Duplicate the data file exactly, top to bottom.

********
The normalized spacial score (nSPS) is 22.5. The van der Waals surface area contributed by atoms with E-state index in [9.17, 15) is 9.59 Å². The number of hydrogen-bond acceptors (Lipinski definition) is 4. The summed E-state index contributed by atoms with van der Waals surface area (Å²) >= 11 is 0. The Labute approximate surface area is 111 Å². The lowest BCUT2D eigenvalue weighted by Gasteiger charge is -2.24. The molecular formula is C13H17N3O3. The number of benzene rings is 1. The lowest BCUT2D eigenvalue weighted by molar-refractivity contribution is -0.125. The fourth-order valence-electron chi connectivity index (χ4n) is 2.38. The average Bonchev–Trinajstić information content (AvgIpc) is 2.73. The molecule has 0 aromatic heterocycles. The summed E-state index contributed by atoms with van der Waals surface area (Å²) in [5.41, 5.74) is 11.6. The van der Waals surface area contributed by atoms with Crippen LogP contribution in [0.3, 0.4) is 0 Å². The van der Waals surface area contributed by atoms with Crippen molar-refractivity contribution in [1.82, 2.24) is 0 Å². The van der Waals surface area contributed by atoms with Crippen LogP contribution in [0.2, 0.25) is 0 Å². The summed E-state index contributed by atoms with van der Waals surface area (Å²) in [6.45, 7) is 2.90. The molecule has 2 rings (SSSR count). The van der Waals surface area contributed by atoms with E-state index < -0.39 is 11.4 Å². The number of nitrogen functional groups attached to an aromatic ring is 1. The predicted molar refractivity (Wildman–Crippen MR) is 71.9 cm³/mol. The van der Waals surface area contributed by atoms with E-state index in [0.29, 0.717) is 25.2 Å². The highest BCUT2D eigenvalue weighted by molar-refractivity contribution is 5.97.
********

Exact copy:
The normalized spacial score (nSPS) is 22.5. The van der Waals surface area contributed by atoms with E-state index in [9.17, 15) is 9.59 Å². The number of hydrogen-bond acceptors (Lipinski definition) is 4. The summed E-state index contributed by atoms with van der Waals surface area (Å²) >= 11 is 0. The Labute approximate surface area is 111 Å². The lowest BCUT2D eigenvalue weighted by Gasteiger charge is -2.24. The molecular formula is C13H17N3O3. The number of benzene rings is 1. The lowest BCUT2D eigenvalue weighted by molar-refractivity contribution is -0.125. The fourth-order valence-electron chi connectivity index (χ4n) is 2.38. The average Bonchev–Trinajstić information content (AvgIpc) is 2.73. The molecule has 0 aromatic heterocycles. The summed E-state index contributed by atoms with van der Waals surface area (Å²) in [5.41, 5.74) is 11.6. The van der Waals surface area contributed by atoms with Crippen LogP contribution in [0.3, 0.4) is 0 Å². The van der Waals surface area contributed by atoms with Crippen molar-refractivity contribution in [1.82, 2.24) is 0 Å². The van der Waals surface area contributed by atoms with Crippen LogP contribution in [0.2, 0.25) is 0 Å². The summed E-state index contributed by atoms with van der Waals surface area (Å²) in [6.45, 7) is 2.90. The molecule has 2 rings (SSSR count). The van der Waals surface area contributed by atoms with E-state index < -0.39 is 11.4 Å². The number of nitrogen functional groups attached to an aromatic ring is 1. The predicted molar refractivity (Wildman–Crippen MR) is 71.9 cm³/mol. The van der Waals surface area contributed by atoms with E-state index in [0.29, 0.717) is 25.2 Å². The highest BCUT2D eigenvalue weighted by molar-refractivity contribution is 5.97.